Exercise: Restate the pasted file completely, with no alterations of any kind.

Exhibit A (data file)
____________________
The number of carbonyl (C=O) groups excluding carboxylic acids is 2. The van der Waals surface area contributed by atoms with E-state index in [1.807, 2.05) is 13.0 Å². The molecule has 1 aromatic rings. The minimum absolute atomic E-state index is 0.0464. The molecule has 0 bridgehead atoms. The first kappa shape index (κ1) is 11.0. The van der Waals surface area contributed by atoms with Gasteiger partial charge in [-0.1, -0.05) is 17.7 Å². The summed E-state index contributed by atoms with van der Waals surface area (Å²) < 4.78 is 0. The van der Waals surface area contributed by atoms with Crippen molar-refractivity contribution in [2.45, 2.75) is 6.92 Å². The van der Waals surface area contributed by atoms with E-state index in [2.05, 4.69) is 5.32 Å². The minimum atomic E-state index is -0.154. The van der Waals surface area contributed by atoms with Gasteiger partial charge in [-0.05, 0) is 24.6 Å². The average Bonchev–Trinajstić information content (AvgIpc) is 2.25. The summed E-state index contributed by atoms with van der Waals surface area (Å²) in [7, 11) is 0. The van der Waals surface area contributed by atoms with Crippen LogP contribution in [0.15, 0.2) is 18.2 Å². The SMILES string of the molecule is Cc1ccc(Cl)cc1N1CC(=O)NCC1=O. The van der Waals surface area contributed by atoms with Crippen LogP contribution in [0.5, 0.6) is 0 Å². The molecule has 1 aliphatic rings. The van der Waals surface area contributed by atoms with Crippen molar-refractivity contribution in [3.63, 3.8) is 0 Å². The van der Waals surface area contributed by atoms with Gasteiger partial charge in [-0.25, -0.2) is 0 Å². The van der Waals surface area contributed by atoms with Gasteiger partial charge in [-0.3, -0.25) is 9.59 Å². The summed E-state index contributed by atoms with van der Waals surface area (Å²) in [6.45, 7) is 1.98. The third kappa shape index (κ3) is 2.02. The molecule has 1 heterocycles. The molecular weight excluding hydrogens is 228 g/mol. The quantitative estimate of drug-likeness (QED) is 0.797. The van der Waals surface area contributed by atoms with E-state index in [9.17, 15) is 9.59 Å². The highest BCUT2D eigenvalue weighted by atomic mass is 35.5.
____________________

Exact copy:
The number of carbonyl (C=O) groups excluding carboxylic acids is 2. The van der Waals surface area contributed by atoms with E-state index in [1.807, 2.05) is 13.0 Å². The molecule has 1 aromatic rings. The minimum absolute atomic E-state index is 0.0464. The molecule has 0 bridgehead atoms. The first kappa shape index (κ1) is 11.0. The van der Waals surface area contributed by atoms with Gasteiger partial charge in [-0.1, -0.05) is 17.7 Å². The summed E-state index contributed by atoms with van der Waals surface area (Å²) < 4.78 is 0. The van der Waals surface area contributed by atoms with Crippen molar-refractivity contribution in [2.45, 2.75) is 6.92 Å². The van der Waals surface area contributed by atoms with E-state index in [2.05, 4.69) is 5.32 Å². The minimum atomic E-state index is -0.154. The van der Waals surface area contributed by atoms with Gasteiger partial charge in [-0.05, 0) is 24.6 Å². The average Bonchev–Trinajstić information content (AvgIpc) is 2.25. The summed E-state index contributed by atoms with van der Waals surface area (Å²) in [7, 11) is 0. The van der Waals surface area contributed by atoms with Crippen LogP contribution in [0.15, 0.2) is 18.2 Å². The SMILES string of the molecule is Cc1ccc(Cl)cc1N1CC(=O)NCC1=O. The van der Waals surface area contributed by atoms with Crippen LogP contribution in [0.5, 0.6) is 0 Å². The molecule has 1 aliphatic rings. The van der Waals surface area contributed by atoms with Crippen molar-refractivity contribution in [3.63, 3.8) is 0 Å². The van der Waals surface area contributed by atoms with Gasteiger partial charge in [-0.25, -0.2) is 0 Å². The van der Waals surface area contributed by atoms with Gasteiger partial charge in [-0.3, -0.25) is 9.59 Å². The summed E-state index contributed by atoms with van der Waals surface area (Å²) in [6.45, 7) is 1.98. The third kappa shape index (κ3) is 2.02. The molecule has 1 heterocycles. The molecular weight excluding hydrogens is 228 g/mol. The quantitative estimate of drug-likeness (QED) is 0.797. The van der Waals surface area contributed by atoms with E-state index in [9.17, 15) is 9.59 Å². The highest BCUT2D eigenvalue weighted by atomic mass is 35.5.